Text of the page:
Mid-Autumn Festival

Mid-Autumn Festival
The festival is called Mid-Autumn as the 8th month is in the middle autumn and 15th day is in the middle of this month. On this day the moon becomes full. The full moon symbolizes reunion. That’s why Mid-Autumn Festival is also called “the Reunion Festival”.

The custom of enjoying the moon on Mid-autumn Festival was very popular in Tang Dynasty. Welcoming the full moon with moon cakes and outdoor activities is an ancient tradition. The ancient kings offered sacrifices to the moon in autumn and they celebrated this day with feasts. People who couldn’t afford having feasts would leave moon cakes in the courtyard. The custom of offering sacrifices to the moon is now replaced by activities and the festival became more about celebrating this day with family and friends and enjoying their company.

Eating moon cakes and watching the full moon is a traditional Chinese custom. The moon cake has always been regarded as a symbol of good luck and happy reunion throughout the history. The type of moon cakes differ depending on the area in China. The moon cakes can either be sugary or salty. They are not only delicious but also beautiful with the flower patterns and characters on the cakes.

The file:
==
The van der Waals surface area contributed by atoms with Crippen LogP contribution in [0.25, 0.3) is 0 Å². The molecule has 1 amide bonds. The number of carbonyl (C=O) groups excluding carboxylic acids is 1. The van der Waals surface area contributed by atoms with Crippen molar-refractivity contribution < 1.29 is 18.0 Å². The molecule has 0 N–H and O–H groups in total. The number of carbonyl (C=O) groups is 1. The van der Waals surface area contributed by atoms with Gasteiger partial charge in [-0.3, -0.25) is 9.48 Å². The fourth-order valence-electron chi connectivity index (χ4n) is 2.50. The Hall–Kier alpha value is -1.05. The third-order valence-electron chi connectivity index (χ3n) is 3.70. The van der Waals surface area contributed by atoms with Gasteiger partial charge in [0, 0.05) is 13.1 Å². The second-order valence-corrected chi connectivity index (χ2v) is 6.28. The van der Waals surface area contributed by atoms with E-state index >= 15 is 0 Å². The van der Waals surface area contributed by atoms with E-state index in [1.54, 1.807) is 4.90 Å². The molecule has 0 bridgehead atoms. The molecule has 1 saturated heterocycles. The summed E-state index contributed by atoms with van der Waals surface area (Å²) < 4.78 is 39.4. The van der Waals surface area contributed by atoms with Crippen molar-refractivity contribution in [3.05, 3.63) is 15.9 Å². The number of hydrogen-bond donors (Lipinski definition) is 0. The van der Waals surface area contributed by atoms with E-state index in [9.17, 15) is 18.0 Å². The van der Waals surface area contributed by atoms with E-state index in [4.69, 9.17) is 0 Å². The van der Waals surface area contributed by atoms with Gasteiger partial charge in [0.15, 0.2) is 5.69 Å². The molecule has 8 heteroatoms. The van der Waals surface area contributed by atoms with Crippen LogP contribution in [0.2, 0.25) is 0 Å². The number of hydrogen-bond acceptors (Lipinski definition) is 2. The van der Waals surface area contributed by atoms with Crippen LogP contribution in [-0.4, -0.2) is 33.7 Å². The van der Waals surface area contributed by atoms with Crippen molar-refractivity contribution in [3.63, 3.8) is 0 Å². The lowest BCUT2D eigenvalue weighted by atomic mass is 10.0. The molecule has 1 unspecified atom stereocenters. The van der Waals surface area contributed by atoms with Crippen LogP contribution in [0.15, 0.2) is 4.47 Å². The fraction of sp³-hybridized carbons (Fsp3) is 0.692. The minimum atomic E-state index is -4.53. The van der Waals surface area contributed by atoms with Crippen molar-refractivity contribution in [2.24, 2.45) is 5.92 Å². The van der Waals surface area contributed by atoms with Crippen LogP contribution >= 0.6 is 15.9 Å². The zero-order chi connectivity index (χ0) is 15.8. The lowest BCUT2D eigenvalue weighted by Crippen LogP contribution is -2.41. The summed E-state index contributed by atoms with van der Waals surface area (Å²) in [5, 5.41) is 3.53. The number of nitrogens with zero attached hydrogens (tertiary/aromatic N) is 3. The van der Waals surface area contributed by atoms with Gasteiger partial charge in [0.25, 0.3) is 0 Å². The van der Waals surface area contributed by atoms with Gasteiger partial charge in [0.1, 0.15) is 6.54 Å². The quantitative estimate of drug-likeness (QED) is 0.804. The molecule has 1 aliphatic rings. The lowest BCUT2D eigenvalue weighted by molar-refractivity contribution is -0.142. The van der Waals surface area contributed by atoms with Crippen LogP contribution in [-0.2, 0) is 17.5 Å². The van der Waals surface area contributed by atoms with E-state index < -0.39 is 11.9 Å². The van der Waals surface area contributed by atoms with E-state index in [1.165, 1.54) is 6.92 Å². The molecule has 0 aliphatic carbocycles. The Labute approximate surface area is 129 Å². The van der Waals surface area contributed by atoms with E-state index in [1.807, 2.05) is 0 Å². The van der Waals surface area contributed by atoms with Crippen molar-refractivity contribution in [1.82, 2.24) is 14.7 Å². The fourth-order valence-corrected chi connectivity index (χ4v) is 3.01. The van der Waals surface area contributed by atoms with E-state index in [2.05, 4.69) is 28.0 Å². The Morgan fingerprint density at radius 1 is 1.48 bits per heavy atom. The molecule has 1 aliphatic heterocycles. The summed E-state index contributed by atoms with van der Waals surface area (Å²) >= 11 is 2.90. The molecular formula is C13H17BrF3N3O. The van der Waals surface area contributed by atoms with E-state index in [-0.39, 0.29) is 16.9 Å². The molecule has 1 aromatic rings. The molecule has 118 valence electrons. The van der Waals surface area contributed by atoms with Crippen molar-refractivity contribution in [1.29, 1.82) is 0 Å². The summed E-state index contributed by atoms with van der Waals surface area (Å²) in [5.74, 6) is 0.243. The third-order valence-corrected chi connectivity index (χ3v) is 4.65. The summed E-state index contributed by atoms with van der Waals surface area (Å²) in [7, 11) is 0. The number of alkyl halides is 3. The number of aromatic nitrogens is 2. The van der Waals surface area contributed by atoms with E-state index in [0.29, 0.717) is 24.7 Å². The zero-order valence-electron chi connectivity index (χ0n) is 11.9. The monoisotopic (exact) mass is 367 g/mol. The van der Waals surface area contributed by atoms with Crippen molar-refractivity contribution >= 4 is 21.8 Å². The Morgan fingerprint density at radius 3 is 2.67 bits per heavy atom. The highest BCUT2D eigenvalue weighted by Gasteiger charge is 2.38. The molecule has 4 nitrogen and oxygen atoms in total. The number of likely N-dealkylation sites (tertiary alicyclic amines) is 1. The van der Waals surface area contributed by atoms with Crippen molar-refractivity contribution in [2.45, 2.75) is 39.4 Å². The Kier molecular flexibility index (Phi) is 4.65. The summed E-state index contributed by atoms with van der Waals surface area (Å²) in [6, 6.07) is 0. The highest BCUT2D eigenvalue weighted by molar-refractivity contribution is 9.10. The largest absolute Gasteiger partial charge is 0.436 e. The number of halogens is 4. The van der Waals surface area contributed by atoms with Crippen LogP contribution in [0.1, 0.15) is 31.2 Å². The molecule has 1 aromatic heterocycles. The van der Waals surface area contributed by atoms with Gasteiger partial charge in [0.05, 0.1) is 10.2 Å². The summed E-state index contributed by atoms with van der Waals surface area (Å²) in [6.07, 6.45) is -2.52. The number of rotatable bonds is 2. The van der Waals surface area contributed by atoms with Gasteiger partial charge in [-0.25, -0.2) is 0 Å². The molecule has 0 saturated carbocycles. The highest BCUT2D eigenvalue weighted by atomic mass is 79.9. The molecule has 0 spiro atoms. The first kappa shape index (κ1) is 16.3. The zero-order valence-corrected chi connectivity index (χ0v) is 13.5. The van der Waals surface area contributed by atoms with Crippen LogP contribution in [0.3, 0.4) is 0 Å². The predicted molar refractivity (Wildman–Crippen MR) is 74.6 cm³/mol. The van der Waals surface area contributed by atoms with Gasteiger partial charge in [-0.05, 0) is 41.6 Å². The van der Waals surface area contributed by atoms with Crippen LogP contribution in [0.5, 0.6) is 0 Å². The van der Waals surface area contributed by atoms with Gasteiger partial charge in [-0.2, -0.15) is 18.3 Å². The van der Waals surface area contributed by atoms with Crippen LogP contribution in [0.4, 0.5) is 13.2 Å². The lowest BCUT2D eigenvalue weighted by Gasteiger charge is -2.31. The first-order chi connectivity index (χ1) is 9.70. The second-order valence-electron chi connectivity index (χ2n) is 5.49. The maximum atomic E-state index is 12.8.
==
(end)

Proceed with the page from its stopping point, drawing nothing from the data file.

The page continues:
The full moon is not only celebrated by moon cakes and activities, but also, the poets wrote poems about the moon. The poem In the Still of the Night written by the great poet Li Bai in Tang Dynasty is so famous among Chinese people:

I descry bright moonlight in front of my bed
I suspect it to be hoary frost on the floor
I watch the bright moon, as I tilt back my head
I yearn, while stooping, for my homeland more*.

This poem shows how would the people, who are far away from their homes on Mid-Autumn Festival, feel.

In addition to poems about moon, there are many legends and stories about it, too. One of the most famous stories is about a hero, Hou Yi, and his wife Chang E. In this ancient legend, Hou Yi shoots down nine suns and becomes a hero. He’s given the elixir of life by the Queen Mother of the Western Heavens. He wants to drink the elixir and becomes immortal but he also wants to stay with his wife. So, he decides to keep the elixir and asks his wife to keep it safe when he is away from home. One day, one of his students goes to Hou Yi’s house knowing that Hou Yi wouldn’t be there. He asks Chang E to give the elixir to him but Chang E denies. Chang E realizes that she can’t keep the elixir safe, so she drinks it, becomes immortal and flies to the moon. When Hou Yi finds out what happened, he starts enjoying the full moon and offers round cakes which his wife loved. That’s how it became a custom to enjoy the full moon in the middle of autumn and eat moon cakes.

All the legends and stories with a touch of a little bit mystery and romance make Chinese culture very interesting. The children love to listen to these stories from their elders while watching the moon and eating the moon cake.

*Wei Liming, (2010) Chinese Festivals.

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